Training in Zaire for the "Rumble in the Jungle", a youngish looking 32 year old Muhammad Ali prepares for the heavyweight championship title match in 1974 against George Foreman. I will tell you a secret, I remember when I took this shot, looking behind me and saw the reason he was all smiles was that his new girlfriend had just walked into the gym. Drew "Bundini" Brown was principal cheerleader, joker, and fall guy for Ali. Here they ham it up for TV crews, singing their famous jingle "Float like a butterfly, sting like a bee.....Ohhh, young man, rumble!!!" To the side is the ever-patient and attentive Walter "Blood" Youngblood, curator of equipment and keeper of the time. We were literally floating down the Zaire River on a large private ferry boat. Ali had brought along a copy of Elijah Muhammad's "Message to the Blackman in America," where he had obviously come across a passage he found especially gripping and which he shares here with Bundini. In Zaire (now Congo), Ali regained his trim figure and built up body mass at the same time. This is his favorite of all my photos. It seemed like a good idea to document his early morning rituals. It turned out that 4:30 am was just a bit too early for me and I actually fell out of the back of the station wagon as I rushed to get out. Ali had a good laugh at me. Seconds later this truck full of dayworkers passed by. We both knew this would be a good shot. I call this photo
"Floating like a Butterfly". Ali has always been a master of the photo opportunity. I usually preferred to photograph his less theatrical moments, but couldn't resist taking this one shot. After many minutes of posing he leaned toward Momma Clay for this maternal kiss. Relations between Ali and his Dad, Cassius ("Cash") Clay, Sr were, shall we say, rather strained.
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Mohammad Ali Boxing Photograph Madison Square Garden, Ernie Shavers.

A new technique Ali unveiled in Zaire,
later dubbed the Rope-a-Dope. Not
even his trainers knew what Ali had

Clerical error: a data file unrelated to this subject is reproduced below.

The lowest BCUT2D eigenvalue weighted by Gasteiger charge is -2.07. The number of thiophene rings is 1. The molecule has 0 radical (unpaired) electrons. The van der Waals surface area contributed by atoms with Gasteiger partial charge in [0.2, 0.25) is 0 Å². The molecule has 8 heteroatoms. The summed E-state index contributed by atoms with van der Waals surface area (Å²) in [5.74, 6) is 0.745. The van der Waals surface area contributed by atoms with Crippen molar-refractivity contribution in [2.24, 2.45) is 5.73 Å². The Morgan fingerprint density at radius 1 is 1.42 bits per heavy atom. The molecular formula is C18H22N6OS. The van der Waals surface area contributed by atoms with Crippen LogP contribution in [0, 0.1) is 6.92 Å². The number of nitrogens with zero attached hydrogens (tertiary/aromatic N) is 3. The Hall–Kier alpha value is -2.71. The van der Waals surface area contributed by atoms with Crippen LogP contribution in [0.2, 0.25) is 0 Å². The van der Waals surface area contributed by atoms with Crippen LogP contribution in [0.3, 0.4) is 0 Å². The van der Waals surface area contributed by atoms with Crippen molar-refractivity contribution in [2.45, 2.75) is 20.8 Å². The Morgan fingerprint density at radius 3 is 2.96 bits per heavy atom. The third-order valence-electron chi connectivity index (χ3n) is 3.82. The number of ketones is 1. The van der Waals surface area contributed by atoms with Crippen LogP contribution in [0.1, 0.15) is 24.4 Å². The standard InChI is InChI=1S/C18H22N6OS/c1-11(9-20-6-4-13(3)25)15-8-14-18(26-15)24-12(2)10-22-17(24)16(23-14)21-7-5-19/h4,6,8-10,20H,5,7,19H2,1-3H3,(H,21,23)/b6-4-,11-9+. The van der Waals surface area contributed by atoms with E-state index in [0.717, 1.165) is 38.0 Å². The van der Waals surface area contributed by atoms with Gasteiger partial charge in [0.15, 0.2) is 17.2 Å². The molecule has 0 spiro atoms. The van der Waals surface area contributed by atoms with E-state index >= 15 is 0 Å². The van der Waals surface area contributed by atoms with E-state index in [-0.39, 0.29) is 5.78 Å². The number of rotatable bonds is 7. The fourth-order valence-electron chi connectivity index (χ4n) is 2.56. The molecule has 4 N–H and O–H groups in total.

been planning.



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Dawn, 6am, at his training camp in Deer Lake, Pennsylvania. This meditative moment seemed poignant to me after seeing Ali constantly surrounded by hundreds of people.
NYC, 1977, night before fight in the Garden with Ernie Shavers, the mood is kept light with Dick Sadler telling an Uncle Tom joke to Ali and his entourage.
The Rumble in the Jungle. 1974, Kinshasa, Zaire. This was the moment we had all been waiting for, and wouldn't you or I have been more concerned about conserving energy before a major athletic event? Not Muhammad Ali. He needed to stir up the crowds and hear them chant his name. "Ali, bumayť!" meaning "Ali, kill him!" The crowd bonded with him. It's why he was called The Peoples' Champion. It was one of many things that totally eluded the dull and flat-footed Foreman.
A new technique Ali unveiled in Zaire, later dubbed the Rope-a-Dope. Not even his trainers knew what Ali had been planning.
Manila, 1975. The Thrilla in Manila where Ali defended his title against Joe Frazier. "It was the closest I've come to death," muttered a weary champ the next day. And Joe acknowledged, "Lawdy, Lawdy— he's a great champion! I could have destroyed an entire city with some of the punches I threw."
Harlem, 1974. NYC celebrates Muhammad Ali day. Ali is surrounded by friends and politicos, among them, Manhattan Borough President Percy Sutton, promoter Don King, Minister Louis Farrakhan, Ali's younger brother Rahmann, and behind Ali, his ever-present friend Howard Bingham.
In his Chicago mansion, Ali had withdrawn to a room where I found him sitting in the semi-darkness humming a little tune. When I approached and asked if it was OK to take a picture, he nodded yes and I took one, then he quietly lifted his two fists and together we made this even better one.